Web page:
So the most important question is: will the insurance last all your life (most Thai insurances don't)? Or can they kick you out when you are not profitable any more?

And related to this: what will the coverage be in 20, 30, 40 years? 5MB in 20 years in health care is maybe the same as 500000 now, not much. But the coverage of most Thai insurances is fixed,  will not go up. 

 

Edited by uhuh

Share this post


Link to post
Share on other sites
9 hours ago, Sheryl said:

Thailand has universal health cover. ALL Thais are covered.

 

If he is employed in the formal sector he is covered under Social Security. There is also a separate SS system for Civil Sevrants. Everyone else, without exception, is covered under the "universal" or "30 baht" scheme.

 

So there is no need for private insurance.

 

People do have to attend one hospital where they are registered (under SS they chose it; under universal it is based on residence). Exception in the case of emergency where it is nto possible to get treatment in the registered hospital and treatment cannot safely be delayed. In that case any government hospital must treat for free, but it is nto unusual for them to try to charge. A call to the NHSO or SS head office will put a stop to that fairly quickly.

 

A new law passed a year or two ago also requires even private hospitals to provide emergency care for up to 72 hours free to everyone covered by the Thai system but enforcement and compliance are weak. However from the prices you mention this may have been a government hospital.

 

Motor vehicle accidents are in a sort of special category because of compulsory insurance plus a fund for victims of accidents where the driver was uninsured. Will generally cover up to 30,000 or 80,000 in medical costs depending on whether the insured person was at fault.

 

not only is private insurance unnecessary for Thai citizens, it is very poor value for money here do to the very small pool of insured persons and general lack of development of local health insurance sector.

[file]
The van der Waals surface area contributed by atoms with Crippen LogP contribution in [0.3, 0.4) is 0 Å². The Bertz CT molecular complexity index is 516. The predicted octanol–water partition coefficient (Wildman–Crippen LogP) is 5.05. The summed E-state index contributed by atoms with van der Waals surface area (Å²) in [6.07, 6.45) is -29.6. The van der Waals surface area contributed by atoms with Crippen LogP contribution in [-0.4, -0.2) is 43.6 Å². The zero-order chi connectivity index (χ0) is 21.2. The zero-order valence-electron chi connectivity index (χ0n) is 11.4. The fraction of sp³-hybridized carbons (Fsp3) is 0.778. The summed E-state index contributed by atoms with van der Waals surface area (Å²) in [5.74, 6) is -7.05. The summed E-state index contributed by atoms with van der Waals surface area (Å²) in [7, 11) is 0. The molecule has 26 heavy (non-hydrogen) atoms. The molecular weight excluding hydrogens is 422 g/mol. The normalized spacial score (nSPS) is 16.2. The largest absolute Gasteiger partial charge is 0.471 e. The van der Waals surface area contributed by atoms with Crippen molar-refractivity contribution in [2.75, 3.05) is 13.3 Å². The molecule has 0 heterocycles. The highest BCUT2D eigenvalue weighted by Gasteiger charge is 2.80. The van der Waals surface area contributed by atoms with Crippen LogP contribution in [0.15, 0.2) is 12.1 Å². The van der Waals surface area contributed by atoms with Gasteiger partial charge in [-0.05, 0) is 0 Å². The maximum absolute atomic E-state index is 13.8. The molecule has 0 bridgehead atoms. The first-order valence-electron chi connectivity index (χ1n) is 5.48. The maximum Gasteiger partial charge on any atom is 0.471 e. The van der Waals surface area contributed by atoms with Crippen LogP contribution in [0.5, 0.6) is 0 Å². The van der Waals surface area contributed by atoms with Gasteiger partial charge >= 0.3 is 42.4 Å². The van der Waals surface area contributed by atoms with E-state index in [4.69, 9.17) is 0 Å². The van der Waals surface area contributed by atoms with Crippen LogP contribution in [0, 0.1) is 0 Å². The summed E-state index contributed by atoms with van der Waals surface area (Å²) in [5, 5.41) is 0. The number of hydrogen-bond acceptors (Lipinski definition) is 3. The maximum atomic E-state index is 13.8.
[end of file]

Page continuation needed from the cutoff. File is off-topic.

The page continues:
No reason to advise Thais to get private insurance. Rather help them understand their rights under the cover they already have and also know where to call/complain when hospitals try to wrongly charge.

 

 

 

 

 

 

Hello Sheryl,

 

I have a question about registering in a hospital outside my immediate area.

 

I'm retired and have Thai SS medical. My wife told me I had to register in our local hospital, as all the "good" hospitals are full, is this correct?

 

Our local hospital is not very good. I'd like to register at Siriraj, is this possible? If so, how do I go about it?

 

I am located in Lat Krabang

 

Thanks,

 

Dave

Share this post


Link to post
Share on other sites
45 minutes ago, WayWokeWhiteGuy said:

 

Hello Sheryl,

 

I have a question about registering in a hospital outside my immediate area.

 

I'm retired and have Thai SS medical. My wife told me I had to register in our local hospital, as all the "good" hospitals are full, is this correct?

 

Our local hospital is not very good. I'd like to register at Siriraj, is this possible? If so, how do I go about it?

 

I am located in Lat Krabang

 

Thanks,

 

Dave

 

Siriraj and Chulalongkorn are indeed full and gave long waiting lists. True also of many of the other big teaching hospitals in Bkk.

 

That does not mean you have to settle for your local hospital thought. There will still be some options. Find out fro SS office which hospitals on Bangkok are still accepting new SS registrations.

 

 

Share this post


Link to post
Share on other sites
18 hours ago, Sheryl said:

 

Motor vehicle accidents are in a sort of special category because of compulsory insurance plus a fund for victims of accidents where the driver was uninsured. Will generally cover up to 30,000 or 80,000 in medical costs depending on whether the insured person was at fault.

 

Hi Sheryl.

 

If the motorcycle was unregistered and the accident did not involve another vehicle what are the implications in terms of the "30baht medical/hospital" services.

 

NB: The injured person is a Thai National with Thai ID

Edited by rockyysdt

Share this post


Link to post
Share on other sites

Create an account or sign in to comment

You need to be a member in order to leave a comment

Create an account

Sign up for a new account in our community. It's easy!

Register a new account

Sign in

Already have an account? Sign in here.

Sign In Now

  • Recently Browsing   0 members

    No registered users viewing this page.

×
×
  • Create New...